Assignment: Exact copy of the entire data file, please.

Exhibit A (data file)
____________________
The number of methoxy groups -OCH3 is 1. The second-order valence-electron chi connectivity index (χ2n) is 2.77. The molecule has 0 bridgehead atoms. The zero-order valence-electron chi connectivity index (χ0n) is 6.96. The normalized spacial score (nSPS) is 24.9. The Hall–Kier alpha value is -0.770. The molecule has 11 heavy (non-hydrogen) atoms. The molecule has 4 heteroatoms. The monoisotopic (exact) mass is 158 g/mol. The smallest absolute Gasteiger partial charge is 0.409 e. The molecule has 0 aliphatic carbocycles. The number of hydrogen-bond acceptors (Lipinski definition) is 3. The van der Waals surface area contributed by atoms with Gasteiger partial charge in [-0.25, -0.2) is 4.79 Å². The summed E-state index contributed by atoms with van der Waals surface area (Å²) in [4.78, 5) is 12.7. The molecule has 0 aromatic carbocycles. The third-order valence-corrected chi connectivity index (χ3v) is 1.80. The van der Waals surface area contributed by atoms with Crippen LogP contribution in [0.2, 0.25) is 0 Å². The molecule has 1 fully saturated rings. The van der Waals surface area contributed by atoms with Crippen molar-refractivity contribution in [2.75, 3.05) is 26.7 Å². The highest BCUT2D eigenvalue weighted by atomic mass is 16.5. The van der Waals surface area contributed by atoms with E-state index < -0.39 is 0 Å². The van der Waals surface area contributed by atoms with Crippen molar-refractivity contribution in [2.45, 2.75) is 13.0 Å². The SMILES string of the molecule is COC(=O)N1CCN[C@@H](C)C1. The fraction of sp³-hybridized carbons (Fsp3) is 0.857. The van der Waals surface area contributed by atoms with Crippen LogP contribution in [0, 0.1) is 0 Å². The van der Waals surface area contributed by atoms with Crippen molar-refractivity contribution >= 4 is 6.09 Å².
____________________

The number of methoxy groups -OCH3 is 1. The second-order valence-electron chi connectivity index (χ2n) is 2.77. The molecule has 0 bridgehead atoms. The zero-order valence-electron chi connectivity index (χ0n) is 6.96. The normalized spacial score (nSPS) is 24.9. The Hall–Kier alpha value is -0.770. The molecule has 11 heavy (non-hydrogen) atoms. The molecule has 4 heteroatoms. The monoisotopic (exact) mass is 158 g/mol. The smallest absolute Gasteiger partial charge is 0.409 e. The molecule has 0 aliphatic carbocycles. The number of hydrogen-bond acceptors (Lipinski definition) is 3. The van der Waals surface area contributed by atoms with Gasteiger partial charge in [-0.25, -0.2) is 4.79 Å². The summed E-state index contributed by atoms with van der Waals surface area (Å²) in [4.78, 5) is 12.7. The molecule has 0 aromatic carbocycles. The third-order valence-corrected chi connectivity index (χ3v) is 1.80. The van der Waals surface area contributed by atoms with Crippen LogP contribution in [0.2, 0.25) is 0 Å². The molecule has 1 fully saturated rings. The van der Waals surface area contributed by atoms with Crippen molar-refractivity contribution in [2.75, 3.05) is 26.7 Å². The highest BCUT2D eigenvalue weighted by atomic mass is 16.5. The van der Waals surface area contributed by atoms with E-state index < -0.39 is 0 Å². The van der Waals surface area contributed by atoms with Crippen molar-refractivity contribution in [2.45, 2.75) is 13.0 Å². The SMILES string of the molecule is COC(=O)N1CCN[C@@H](C)C1. The fraction of sp³-hybridized carbons (Fsp3) is 0.857. The van der Waals surface area contributed by atoms with Crippen LogP contribution in [0, 0.1) is 0 Å². The van der Waals surface area contributed by atoms with Crippen molar-refractivity contribution >= 4 is 6.09 Å².